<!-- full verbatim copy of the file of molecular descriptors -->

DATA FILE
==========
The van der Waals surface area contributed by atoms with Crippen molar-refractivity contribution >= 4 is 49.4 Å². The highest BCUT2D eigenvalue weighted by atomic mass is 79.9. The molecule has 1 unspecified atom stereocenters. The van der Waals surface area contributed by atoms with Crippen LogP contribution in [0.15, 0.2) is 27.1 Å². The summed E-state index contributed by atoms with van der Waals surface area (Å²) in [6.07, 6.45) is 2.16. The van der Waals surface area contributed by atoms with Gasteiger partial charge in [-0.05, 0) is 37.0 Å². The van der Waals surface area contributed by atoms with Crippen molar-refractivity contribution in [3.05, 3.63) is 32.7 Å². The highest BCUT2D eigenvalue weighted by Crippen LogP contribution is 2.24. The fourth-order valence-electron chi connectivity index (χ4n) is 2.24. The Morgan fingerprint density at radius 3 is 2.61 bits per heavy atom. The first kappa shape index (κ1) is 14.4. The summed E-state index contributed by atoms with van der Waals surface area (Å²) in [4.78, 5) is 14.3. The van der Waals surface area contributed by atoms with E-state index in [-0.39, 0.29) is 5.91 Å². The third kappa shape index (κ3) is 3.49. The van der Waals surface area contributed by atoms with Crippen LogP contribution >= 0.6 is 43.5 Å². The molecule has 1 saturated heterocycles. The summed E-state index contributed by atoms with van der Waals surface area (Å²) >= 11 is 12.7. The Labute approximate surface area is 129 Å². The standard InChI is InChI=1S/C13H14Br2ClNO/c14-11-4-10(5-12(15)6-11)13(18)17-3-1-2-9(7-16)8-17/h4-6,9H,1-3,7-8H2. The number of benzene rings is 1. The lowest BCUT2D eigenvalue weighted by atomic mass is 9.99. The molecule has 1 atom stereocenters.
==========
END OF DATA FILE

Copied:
The van der Waals surface area contributed by atoms with Crippen molar-refractivity contribution >= 4 is 49.4 Å². The highest BCUT2D eigenvalue weighted by atomic mass is 79.9. The molecule has 1 unspecified atom stereocenters. The van der Waals surface area contributed by atoms with Crippen LogP contribution in [0.15, 0.2) is 27.1 Å². The summed E-state index contributed by atoms with van der Waals surface area (Å²) in [6.07, 6.45) is 2.16. The van der Waals surface area contributed by atoms with Gasteiger partial charge in [-0.05, 0) is 37.0 Å². The van der Waals surface area contributed by atoms with Crippen molar-refractivity contribution in [3.05, 3.63) is 32.7 Å². The highest BCUT2D eigenvalue weighted by Crippen LogP contribution is 2.24. The fourth-order valence-electron chi connectivity index (χ4n) is 2.24. The Morgan fingerprint density at radius 3 is 2.61 bits per heavy atom. The first kappa shape index (κ1) is 14.4. The summed E-state index contributed by atoms with van der Waals surface area (Å²) in [4.78, 5) is 14.3. The van der Waals surface area contributed by atoms with E-state index in [-0.39, 0.29) is 5.91 Å². The third kappa shape index (κ3) is 3.49. The van der Waals surface area contributed by atoms with Crippen LogP contribution >= 0.6 is 43.5 Å². The molecule has 1 saturated heterocycles. The summed E-state index contributed by atoms with van der Waals surface area (Å²) >= 11 is 12.7. The Labute approximate surface area is 129 Å². The standard InChI is InChI=1S/C13H14Br2ClNO/c14-11-4-10(5-12(15)6-11)13(18)17-3-1-2-9(7-16)8-17/h4-6,9H,1-3,7-8H2. The number of benzene rings is 1. The lowest BCUT2D eigenvalue weighted by atomic mass is 9.99. The molecule has 1 atom stereocenters.